Tuesday, 20 March 2012


V S Pritchett is rather wonderful on the subject of London:
No Londoner can be exact or reasonable about London. This place with the heavy sounding name, like coal being delivered or an engine shunting, is the world’s greatest unreasonable city, a monstrous agglomeration of well-painted property. The main part of the city, 120 square miles of low-lying and congested Portland stone, yellow brick and stucco, slate, glass and several million chimneys, lies a few minutes' flight from the North Sea. There are immense acreages of railway track, and the subsoil is a tangle of tunnels running into scores of miles. Such is the mere core of London; another 700 square miles of what was once pasture and woodland is now continuous red-faced suburb. ... There is an old story that someone was once mad enough to ask a Cockney whether the London he came from was London, Ontario. The Cockney groaned, 'Nah! London the whole bloody world.'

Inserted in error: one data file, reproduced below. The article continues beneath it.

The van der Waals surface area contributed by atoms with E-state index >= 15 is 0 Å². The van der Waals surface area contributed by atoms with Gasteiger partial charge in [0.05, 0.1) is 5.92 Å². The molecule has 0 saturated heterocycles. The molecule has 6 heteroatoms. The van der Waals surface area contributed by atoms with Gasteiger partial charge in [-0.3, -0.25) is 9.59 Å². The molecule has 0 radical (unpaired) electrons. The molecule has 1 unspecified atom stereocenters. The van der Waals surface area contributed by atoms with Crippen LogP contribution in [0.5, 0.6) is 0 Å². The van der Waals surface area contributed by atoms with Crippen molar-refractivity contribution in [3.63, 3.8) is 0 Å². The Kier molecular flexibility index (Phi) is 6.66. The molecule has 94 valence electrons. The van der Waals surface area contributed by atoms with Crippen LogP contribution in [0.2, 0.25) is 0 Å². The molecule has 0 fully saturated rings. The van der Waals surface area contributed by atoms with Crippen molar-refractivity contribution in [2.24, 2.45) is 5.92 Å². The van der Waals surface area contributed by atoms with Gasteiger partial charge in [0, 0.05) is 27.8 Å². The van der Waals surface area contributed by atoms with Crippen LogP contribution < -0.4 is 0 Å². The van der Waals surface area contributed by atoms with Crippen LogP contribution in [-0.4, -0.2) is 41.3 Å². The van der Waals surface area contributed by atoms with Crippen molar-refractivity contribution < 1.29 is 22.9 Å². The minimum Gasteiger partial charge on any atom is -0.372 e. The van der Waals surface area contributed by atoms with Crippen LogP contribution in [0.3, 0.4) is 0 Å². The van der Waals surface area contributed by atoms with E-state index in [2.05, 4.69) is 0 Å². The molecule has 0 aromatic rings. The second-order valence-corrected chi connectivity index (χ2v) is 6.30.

1956. The chimneys aren't such a feature, nowadays.

No comments: